Cryo-EM study of Cafeteria roenbergensis virus
Nancy Rondeau1, Gustavo A. Avila1, Chuan Xiao1, Matthias G. Fischer2, Curtis A. Suttle2
1. Department of Chemistry, University of Texas at El Paso, El Paso, Texas, USA
2. Departments of Microbiology & Immunology, Botany, and Earth & Ocean Sciences, University of British Columbia, Vancouver, British Columbia, Canada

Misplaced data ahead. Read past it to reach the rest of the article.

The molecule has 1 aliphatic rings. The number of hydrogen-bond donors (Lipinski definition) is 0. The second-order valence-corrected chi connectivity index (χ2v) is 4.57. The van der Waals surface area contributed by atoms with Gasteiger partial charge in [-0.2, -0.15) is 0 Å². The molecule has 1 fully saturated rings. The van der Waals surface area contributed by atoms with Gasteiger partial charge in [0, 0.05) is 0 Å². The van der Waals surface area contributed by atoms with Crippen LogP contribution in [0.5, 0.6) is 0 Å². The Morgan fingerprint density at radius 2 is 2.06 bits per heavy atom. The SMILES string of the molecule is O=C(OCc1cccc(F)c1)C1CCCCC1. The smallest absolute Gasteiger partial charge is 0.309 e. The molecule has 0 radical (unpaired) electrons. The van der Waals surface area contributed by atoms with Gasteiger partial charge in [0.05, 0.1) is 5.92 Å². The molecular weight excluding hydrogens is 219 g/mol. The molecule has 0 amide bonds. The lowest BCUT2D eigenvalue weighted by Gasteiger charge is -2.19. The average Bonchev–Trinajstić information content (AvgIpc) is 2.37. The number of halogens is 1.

Marine viruses play a critical role in the ecosystem of the world’s oceans but have been largely ignored because most of them do not have a direct economic impact on fisheries or other important industries. Nevertheless, marine viruses are significant mortality agents of marine microorganisms and control their abundance and diversity. Cafeteria roenbergensis virus (CroV) is the first well-studied virus infecting a marine phagotrophic flagellate. CroV replicates inside the single-celled zooplankter Cafeteria roenbergensis, which is widespread throughout the world’s oceans.Its genome size is about 730 kbp, making it the second largest viral genome known. Sequence analysis shows that CroV is related to Mimivirus, the world’s largest virus. Initial cryo-EM images of CroV show that CroV has an approximate size of 3,000Å from one vertex to the other. Unlike Mimivirus (approximately 5,000Å in diameter without fiber), CroV does not contain long fibers on its surface but does share a similar hexagonal profile and a multiple layer internal structure.